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Legal Method and Writing II: Trial and Appellate Advocacy, Contracts, and Correspondence, Eighth Edition

Charles R. Calleros, Kimberly Y.W. Holst


  • ISBN: 9781454897156

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  • Description

    An ideal text for a second semester legal writing or advanced writing course, the Legal Method and Writing II, Eighth Edition immerses students in the world of appellate briefs, pleadings, motions, contracts, and professional correspondence. This revision expands coverage of motions to dismiss, while maintaining in-depth coverage of complaints, answers, motions for summary judgment, and motions in limine to exclude evidence. Numerous illustrations, sample documents, and exercises address issues ranging from enforcement of marriage contracts to sexual harassment in the workplace. 

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  • Details
    Page Count 288
    Published 02/01/2018
  • Additional Product Details

    Detailed Table of Contents (PDF Download)

    Summary of Contents

    Table of Charts and Sample Documents

    Chapter 1 Advocacy: Overview and Ethics
    Chapter 2 Developing Your Legal Arguments
    Chapter 3 Expressing Your Advocacy: Persuasive Writing Style and Oral Argument

    Chapter 4 Pleadings and Motions to Dismiss
    Chapter 5 Motion for Summary Judgment
    Chapter 6 Motion to Exclude Evidence Before Trial

    Chapter 7 Standards of Appellate Review
    Chapter 8 The Brief—Effective Appellate Advocacy

    Chapter 9 Contracts
    Chapter 10 Advice Letters
    Chapter 11 Demand Letters

    Appendix Pleadings and Pretrial Motions: Assignments for Parts I and II


  • Author Information

    Charles R. Calleros

    Charles Calleros is a professor of law at the Sandra Day O’Connor College of Law at Arizona State University in Tempe, Arizona, where he has taught Legal Method and Writing, Advanced Writing Seminar, Contracts, International Contracts, Civil Rights Legislation, Torts, and Civil Clinic. He has taught Contract Law as a visiting professor at Stanford Law School and Santa Clara University School of Law, and he has taught courses in introductory common law legal method at the University of Paris and the Zhongnan University of Economics and Law in Wuhan, China.

    Following graduation from the U.C. Davis School of Law in 1978, Professor Calleros clerked for the Office of Central Staff Attorneys for the U.S. Court of Appeals for the Ninth Circuit. He credits his mentors there with stimulating his fascination for legal writing, prompting his request to be assigned to teach in the legal writing curriculum when he entered teaching after completing his term as a Central Staff Attorney and then clerking for Ninth Circuit Judge Procter Hug, Jr.

    Soon after joining the faculty at A.S.U. in 1981, Professor Calleros began directing writing programs at Phoenix law firms, providing him with concentrated exposure to written advocacy and transactional work. This experience, combined with his clerking with the Court of Appeals and with his teaching of both Contracts and Legal Writing, provided him with a rich combination of perspectives and bases of knowledge that formed the foundation for his textbook, Legal Method and Writing.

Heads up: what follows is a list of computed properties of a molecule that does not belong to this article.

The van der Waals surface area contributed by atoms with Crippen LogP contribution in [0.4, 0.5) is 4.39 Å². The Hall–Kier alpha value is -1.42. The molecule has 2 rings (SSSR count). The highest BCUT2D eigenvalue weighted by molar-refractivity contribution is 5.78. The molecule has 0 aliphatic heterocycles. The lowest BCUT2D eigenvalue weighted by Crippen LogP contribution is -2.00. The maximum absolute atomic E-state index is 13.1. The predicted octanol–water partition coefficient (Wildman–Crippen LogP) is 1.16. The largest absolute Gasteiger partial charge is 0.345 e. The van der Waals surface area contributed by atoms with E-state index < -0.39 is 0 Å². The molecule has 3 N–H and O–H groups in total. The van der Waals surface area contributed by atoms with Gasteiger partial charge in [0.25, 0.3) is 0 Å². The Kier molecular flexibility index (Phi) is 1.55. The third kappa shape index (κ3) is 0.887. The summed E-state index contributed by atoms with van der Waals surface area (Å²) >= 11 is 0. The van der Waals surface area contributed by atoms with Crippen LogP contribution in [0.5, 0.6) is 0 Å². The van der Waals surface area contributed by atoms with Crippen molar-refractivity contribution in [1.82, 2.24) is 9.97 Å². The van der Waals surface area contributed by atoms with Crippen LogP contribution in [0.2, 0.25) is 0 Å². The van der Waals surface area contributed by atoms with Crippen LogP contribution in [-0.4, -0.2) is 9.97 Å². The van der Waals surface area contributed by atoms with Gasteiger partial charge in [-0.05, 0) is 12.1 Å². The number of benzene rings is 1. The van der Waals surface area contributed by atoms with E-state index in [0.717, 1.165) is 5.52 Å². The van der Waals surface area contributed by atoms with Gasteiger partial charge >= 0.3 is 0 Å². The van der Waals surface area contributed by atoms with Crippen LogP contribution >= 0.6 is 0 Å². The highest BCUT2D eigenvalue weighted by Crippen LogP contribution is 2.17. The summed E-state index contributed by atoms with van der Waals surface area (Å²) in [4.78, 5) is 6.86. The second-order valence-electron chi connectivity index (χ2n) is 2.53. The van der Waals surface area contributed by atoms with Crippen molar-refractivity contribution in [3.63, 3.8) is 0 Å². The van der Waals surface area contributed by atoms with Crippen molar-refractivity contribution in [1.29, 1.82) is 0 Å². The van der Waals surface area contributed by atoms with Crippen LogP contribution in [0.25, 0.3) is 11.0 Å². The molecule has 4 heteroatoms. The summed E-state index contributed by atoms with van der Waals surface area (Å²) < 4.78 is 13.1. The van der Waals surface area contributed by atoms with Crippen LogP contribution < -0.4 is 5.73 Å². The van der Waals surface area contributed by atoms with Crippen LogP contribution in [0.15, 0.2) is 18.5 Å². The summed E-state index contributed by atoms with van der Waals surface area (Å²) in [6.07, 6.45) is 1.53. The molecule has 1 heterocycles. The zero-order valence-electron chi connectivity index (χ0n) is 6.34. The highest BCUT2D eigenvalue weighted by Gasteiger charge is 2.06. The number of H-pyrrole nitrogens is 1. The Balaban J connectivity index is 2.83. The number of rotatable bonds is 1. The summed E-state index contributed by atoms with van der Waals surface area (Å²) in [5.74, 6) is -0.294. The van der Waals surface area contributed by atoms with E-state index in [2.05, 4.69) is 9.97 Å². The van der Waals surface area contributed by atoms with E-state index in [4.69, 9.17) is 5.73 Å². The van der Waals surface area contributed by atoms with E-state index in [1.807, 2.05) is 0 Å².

Kimberly Holst

    Kimberly Holst is a Clinical Professor of Law at Arizona State University Sandra Day O'Connor College of Law and teaches Legal Method and Writing as well as upper-level writing and skills courses. Professor Holst’s scholarship focuses on the interdisciplinary use of methods from various areas of educational pedagogy and their application to teaching the law. Her work is also applied to the development of law school pedagogy in the global context. Specifically, Professor Holst has presented to various international audiences about techniques for more effective law school pedagogy. Additionally, she has written in the areas of intellectual property law and criminal procedure.

    Prior to joining ASU in 2010, she taught Legal Research and Writing at Hamline University School of Law and at the University of Minnesota Law School. While at Hamline, Professor Holst created a pipeline for diversity pilot program aimed at helping middle school-aged children think about and aspire to a career in the law. She also developed a self-assessment tool to aid first-year law students in reflecting about their skills and knowledge as they relate to achieving the school’s learning outcomes.

    Outside the classroom, Professor Holst has served as a mediator and an attorney for a Minnesota legal aid organization. She also practiced in a variety of areas as a private attorney prior to becoming a professor.

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